One of the amazing things about the body of Christ is the diversity found within the races, nations, and perspectives of theology. Within our nation, in particular, there is a vast array of representation in just about every different possible thought process imaginable when it comes to the broad banner of Christianity. Of course, there are many cults and sects that are not truly a part of the Body of Christ (ex. Mormons, Jehovah Witness etc) but that is a whole different subject than today.
One of the diversities that I feel needs some clarity is that of our geographical differences that are seen by some to create great divides of theology as pertains to evangelism and the role of holiness. There is no doubt that different regions of our country and even areas within those regions have need of specific and creative evangelistic tactics in order to reach those in that area. Paul took on the intellectual spirit of Athens in Acts 17 by coming before their committee of new ideas and proclaiming the Gospel with several references to writers and poets of that day. Let’s look briefly at the differences that qualify as being within the bounds of pursuing true holiness as well as the things that should remain the same no matter what region or place a minister should find themselves called.
In the “Bible Belt” there is a heavy spirit of religion. Everyone pretty much calls themselves saved and is either a part of a church or has relatives belonging to some place of worship. This makes for the unique challenge of getting people “lost” before they can truly be found by the love of God. In areas north of the Mason Dixon line, with large populations in particular, there is more of a godless spirit that defies the things of God and many times sadly denies His very existence. This sort of challenge must be met with a super simplistic form of communicating the Gospel and will many times be better received in an environment outside the traditional church walls. This is one example of many cultural and geographical differences that majorly effect the style and ministry thrust of those called to that area. All of us should be open to the operation of the Holy Spirit through others in a different fashion than we are accustomed to and sometimes even uncomfortable with for the sake of the lives being changed by differing styles of Gospel preached.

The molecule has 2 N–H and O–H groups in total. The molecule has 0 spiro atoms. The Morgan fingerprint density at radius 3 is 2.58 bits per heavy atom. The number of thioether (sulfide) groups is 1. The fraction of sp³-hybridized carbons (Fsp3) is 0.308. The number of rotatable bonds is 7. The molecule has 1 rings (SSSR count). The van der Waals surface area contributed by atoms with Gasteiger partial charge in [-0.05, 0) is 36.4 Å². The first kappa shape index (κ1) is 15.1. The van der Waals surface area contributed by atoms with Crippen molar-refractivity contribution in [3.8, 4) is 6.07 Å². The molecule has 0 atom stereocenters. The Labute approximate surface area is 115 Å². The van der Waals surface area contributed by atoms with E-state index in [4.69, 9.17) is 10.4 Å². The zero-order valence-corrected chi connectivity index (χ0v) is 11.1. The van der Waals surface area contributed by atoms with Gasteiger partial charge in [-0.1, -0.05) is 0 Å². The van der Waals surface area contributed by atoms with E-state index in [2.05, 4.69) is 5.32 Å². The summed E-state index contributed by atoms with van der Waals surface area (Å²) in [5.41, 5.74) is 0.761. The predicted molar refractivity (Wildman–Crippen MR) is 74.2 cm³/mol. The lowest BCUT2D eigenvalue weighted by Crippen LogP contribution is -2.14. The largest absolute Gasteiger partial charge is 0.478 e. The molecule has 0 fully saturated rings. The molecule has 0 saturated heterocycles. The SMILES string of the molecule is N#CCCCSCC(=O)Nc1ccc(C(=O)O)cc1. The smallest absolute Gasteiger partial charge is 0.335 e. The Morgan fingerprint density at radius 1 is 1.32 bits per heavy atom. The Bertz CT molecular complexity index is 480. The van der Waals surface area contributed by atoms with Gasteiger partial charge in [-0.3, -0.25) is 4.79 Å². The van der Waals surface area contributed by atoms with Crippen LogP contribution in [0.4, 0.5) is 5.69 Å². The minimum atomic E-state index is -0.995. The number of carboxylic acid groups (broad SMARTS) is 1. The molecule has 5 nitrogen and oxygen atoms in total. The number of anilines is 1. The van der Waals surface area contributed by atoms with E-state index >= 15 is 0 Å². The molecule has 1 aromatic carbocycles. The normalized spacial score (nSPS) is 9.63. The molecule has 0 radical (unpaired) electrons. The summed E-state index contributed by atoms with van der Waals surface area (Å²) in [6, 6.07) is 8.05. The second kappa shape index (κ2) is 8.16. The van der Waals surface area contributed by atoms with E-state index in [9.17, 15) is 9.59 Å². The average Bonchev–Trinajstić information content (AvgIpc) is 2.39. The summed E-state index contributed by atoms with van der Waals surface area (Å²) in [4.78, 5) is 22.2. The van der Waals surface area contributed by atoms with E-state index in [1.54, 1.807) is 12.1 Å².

An illustration of this could be drawn by the variety of personal style that are expressed. Some dress trendy, others traditional, while others have no sense of style whatsoever and couldn’t care less. None of this is as important as the fact that each person dresses appropriately and modestly. It is not my job to tell people HOW to dress but WHY they should dress modestly and how to accomplish that with basic instruction. This example holds true with our topic today. The style of evangelism is not important at all in comparison with the fact that it be evangelism that lifts up Jesus and doesn’t compromise the message of the Gospel. When people throw out blanket statements to nullify the warning of holiness or wisdom of moderation by saying “that is just Bible belt theology” it is like a young woman in inappropriate attire telling an admonishing leader that they don’t get her style and because they are dressed appropriately they are not qualified to “judge” her. This is ridiculous! The call of holiness in example and lifestyle is the same any where in the world. What is holy in the “Bible Belt” is and should be considered holy in other regions of the nation (or world for that matter). Decency, moderation, integrity, example, and pure godliness without guile is a standard set by the Lord Jesus Christ and modeled throughout the Word of God. Paul said in 1 Cor. 12:4-6 There are different kinds of spiritual gifts, but the same Spirit is the source of them all. There are different kinds of service, but we serve the same Lord. God works in different ways, but it is the same God who does the work in all of us.
Bottom line, we as leaders and believers must find the place of common ground in our pursuit of souls and the holiness we have all been called to in Christ. It is very easy to slip over into the 2 ditches lining the Highway of Holiness. We must look out for the ditch of legalism that would bind everyone to religious rules and traditions that have not be birthed out of passion for Christ and obedience to His Word. We also must be careful that we don’t overemphasize grace and being “relatable” as justification to push the envelope of personal sanctification. These are timeless issues that have been apart of the Church’s long-term struggle for discovery of God’s true heart and we must negotiate them with as much love and understanding as the Spirit would give.
1 Cor. 11:18 First, I hear that there are divisions among you when you meet as a church, and to some extent I believe it. But, of course, there must be divisions among you so that you who have God’s approval will be recognized!